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Tagging Monarchs

Tagging Monarchs

by Joan Fairhall, joan@monarch.org.nz

Are you aware of the nationwide monarch tagging programme that’s been running for the past 12 years?

It’s a citizen science initiative run by the Moths and Butterflies of New Zealand Trust. Tagging is starting around now, when monarch butterflies are more likely to go into diapause. That means that although they are sexually mature they will not breed until the spring.

Monarchs originate from North America, where every autumn more than 250 million Monarchs leave southern Canada and northern United States and journey south 5,000 kilometres to their overwintering roosts in the Mexican mountains. The USA tagging programme shows that numbers are declining, and scientists are worried.

Here in NZ monarchs are classed as ‘native’ as they made their own way here (not ‘introduced’, as was the annoying cabbage white). But where do they overwinter? How many sites are there? Why does it matter?

Canary in the coal mine

As Monarchs are relatively common, easily seen and not afraid of humans they are ideal as a biodiversity ‘indicator species’ – telling us what is happening to our environment. By analysing data obtained through tagging, scientists can assess what is happening to our monarchs and by extension measure changes to our environment that affect other insects too. If insects are compromised, our very survival will be at risk.

Also, we can try to ensure overwintering sites are not destroyed. This is one way in which citizen scientists (that’s you!) can participate in a real science project.

The aim is to find out about the Monarch’s winter behaviour by tagging the overwintering generation, not those butterflies that emerged through spring and summer. Tags are provided free by the Trust, and it takes only a little time and effort to apply a tag and log the details online. Or, when you find a weary tagged butterfly in winter or early spring, to go online and report where you found it.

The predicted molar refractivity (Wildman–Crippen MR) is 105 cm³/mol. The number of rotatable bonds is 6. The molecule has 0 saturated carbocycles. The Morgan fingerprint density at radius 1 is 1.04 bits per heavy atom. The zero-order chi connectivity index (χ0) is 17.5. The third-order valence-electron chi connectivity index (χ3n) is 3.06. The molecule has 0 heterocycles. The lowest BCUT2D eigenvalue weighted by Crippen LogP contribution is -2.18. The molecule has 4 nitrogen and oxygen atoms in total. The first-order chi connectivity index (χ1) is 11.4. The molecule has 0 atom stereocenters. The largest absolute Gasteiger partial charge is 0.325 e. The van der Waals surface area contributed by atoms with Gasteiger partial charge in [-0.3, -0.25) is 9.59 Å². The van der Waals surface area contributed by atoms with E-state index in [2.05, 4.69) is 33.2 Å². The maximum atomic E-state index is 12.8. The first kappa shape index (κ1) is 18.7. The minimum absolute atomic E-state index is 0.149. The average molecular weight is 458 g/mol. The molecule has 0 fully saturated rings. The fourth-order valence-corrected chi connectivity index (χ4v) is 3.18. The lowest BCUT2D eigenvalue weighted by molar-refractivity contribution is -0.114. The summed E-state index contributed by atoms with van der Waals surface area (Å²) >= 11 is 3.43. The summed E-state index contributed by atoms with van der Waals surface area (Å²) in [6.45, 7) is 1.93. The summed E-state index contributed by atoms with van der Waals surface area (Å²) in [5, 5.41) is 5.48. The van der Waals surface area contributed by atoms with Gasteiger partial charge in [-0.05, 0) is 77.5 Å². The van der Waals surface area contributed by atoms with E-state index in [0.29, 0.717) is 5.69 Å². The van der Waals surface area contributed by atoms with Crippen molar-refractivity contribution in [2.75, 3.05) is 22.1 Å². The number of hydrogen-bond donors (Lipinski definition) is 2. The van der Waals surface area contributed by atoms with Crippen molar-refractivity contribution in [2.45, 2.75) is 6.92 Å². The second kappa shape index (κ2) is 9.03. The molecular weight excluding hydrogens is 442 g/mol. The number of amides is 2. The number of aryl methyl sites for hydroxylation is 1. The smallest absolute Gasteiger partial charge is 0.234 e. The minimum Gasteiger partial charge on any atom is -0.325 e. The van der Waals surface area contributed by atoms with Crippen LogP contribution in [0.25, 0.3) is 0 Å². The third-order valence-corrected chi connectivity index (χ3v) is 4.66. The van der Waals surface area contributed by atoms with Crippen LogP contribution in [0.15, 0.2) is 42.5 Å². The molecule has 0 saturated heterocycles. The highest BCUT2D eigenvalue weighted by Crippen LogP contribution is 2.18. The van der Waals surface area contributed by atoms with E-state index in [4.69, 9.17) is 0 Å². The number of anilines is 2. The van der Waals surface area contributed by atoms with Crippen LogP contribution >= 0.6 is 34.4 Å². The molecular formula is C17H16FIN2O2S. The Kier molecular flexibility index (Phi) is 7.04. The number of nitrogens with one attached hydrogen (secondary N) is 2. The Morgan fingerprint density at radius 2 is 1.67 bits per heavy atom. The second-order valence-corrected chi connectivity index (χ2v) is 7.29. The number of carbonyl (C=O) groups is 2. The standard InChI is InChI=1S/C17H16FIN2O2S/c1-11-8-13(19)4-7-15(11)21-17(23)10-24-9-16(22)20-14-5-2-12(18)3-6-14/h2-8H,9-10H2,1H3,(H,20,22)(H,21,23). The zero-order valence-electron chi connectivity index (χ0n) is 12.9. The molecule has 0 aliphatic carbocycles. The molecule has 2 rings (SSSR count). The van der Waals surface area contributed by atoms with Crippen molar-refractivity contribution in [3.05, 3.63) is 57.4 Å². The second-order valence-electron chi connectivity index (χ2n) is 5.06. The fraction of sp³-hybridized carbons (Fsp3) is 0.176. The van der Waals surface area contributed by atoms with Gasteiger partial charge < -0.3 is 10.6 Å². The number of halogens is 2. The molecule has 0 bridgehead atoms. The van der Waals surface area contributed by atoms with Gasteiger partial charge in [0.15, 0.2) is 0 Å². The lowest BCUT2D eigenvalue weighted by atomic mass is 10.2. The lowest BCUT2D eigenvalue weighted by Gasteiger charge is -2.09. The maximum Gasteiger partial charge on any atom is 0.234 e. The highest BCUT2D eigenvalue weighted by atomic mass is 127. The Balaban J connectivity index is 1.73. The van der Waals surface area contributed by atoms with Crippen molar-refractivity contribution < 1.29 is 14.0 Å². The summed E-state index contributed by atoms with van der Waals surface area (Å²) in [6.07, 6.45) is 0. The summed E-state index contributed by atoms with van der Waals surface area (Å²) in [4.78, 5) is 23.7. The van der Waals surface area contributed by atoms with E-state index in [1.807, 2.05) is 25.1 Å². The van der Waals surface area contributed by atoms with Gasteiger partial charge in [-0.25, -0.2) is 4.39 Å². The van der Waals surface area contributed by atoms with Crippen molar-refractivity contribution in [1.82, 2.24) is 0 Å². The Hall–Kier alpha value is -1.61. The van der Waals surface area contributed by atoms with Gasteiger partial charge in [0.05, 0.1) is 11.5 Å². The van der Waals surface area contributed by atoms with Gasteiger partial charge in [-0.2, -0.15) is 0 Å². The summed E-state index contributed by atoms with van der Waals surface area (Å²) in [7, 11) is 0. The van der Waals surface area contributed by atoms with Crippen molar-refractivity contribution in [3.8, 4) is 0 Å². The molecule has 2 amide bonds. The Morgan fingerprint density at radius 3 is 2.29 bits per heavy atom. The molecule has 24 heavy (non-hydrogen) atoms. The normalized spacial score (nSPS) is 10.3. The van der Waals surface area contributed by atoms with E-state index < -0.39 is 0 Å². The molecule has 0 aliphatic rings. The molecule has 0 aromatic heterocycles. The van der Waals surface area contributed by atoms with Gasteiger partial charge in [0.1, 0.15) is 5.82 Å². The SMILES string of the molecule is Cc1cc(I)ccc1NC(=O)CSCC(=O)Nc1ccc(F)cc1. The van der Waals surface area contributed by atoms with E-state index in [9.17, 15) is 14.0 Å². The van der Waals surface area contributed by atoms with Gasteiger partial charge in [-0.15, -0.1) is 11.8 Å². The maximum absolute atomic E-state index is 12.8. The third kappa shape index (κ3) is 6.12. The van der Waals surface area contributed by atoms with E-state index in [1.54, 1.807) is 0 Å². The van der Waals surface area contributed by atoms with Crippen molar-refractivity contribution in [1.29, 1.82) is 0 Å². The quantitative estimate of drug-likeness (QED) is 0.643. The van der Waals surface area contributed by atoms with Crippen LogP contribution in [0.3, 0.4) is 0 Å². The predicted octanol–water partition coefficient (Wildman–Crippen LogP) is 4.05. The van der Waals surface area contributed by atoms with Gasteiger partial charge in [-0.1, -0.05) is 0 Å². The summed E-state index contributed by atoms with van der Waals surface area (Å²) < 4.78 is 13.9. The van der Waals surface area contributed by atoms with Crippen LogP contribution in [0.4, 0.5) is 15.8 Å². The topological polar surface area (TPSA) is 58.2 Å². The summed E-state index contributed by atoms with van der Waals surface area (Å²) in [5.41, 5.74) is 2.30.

Each tag weighs 0.006g which is 1.2% of the mass of a butterfly. Attaching a tag makes the monarch about as lopsided as you are when you put your keys or cellphone in your pocket!

Let’s put our monarchs on the research map. To find out more and request tags go to www.monarch.org.nz and click on the ‘Research’ tag.

Some things it’s cool to know about monarchs
A female monarch can smell a swan plant from two kilometres away.

Male monarchs have an oval black scent pouch on their lower wings. Females’ wings have thicker black veins.

A female monarch lays on average 300–400 eggs. One is recorded to have laid over 1,000!

A caterpillar grows from a tiny egg to ready-to-pupate in just three weeks, increasing in size by about 3,000 times. The larvae shed their skin five times as they grow.

Pumpkin is not good for young caterpillars – they can become deformed. Stick with the swan plant!

Masses of monarchs cluster together on podocarp trees to overwinter. They won’t mate until the following spring. Some NZ sites are known, but there must be hundreds that are not known.

© Scoop Media

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